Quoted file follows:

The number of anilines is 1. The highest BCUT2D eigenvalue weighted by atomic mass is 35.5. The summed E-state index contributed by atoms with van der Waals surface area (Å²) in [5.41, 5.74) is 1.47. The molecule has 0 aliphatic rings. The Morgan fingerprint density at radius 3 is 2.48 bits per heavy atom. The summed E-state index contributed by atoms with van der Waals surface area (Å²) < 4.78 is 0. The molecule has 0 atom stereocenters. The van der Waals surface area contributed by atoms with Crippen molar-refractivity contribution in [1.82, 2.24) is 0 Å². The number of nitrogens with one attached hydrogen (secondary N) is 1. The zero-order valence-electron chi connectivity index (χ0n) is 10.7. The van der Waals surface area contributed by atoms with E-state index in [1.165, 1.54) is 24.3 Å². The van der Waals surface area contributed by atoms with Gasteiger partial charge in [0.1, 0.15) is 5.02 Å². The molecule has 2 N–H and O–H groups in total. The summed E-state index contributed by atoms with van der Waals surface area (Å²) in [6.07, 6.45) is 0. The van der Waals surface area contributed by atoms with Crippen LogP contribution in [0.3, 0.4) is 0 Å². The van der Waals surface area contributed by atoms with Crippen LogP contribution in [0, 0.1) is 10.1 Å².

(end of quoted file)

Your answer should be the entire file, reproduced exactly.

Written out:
The number of anilines is 1. The highest BCUT2D eigenvalue weighted by atomic mass is 35.5. The summed E-state index contributed by atoms with van der Waals surface area (Å²) in [5.41, 5.74) is 1.47. The molecule has 0 aliphatic rings. The Morgan fingerprint density at radius 3 is 2.48 bits per heavy atom. The summed E-state index contributed by atoms with van der Waals surface area (Å²) < 4.78 is 0. The molecule has 0 atom stereocenters. The van der Waals surface area contributed by atoms with Crippen molar-refractivity contribution in [1.82, 2.24) is 0 Å². The number of nitrogens with one attached hydrogen (secondary N) is 1. The zero-order valence-electron chi connectivity index (χ0n) is 10.7. The van der Waals surface area contributed by atoms with E-state index in [1.165, 1.54) is 24.3 Å². The van der Waals surface area contributed by atoms with Gasteiger partial charge in [0.1, 0.15) is 5.02 Å². The molecule has 2 N–H and O–H groups in total. The summed E-state index contributed by atoms with van der Waals surface area (Å²) in [6.07, 6.45) is 0. The van der Waals surface area contributed by atoms with Crippen LogP contribution in [0.3, 0.4) is 0 Å². The van der Waals surface area contributed by atoms with Crippen LogP contribution in [0, 0.1) is 10.1 Å².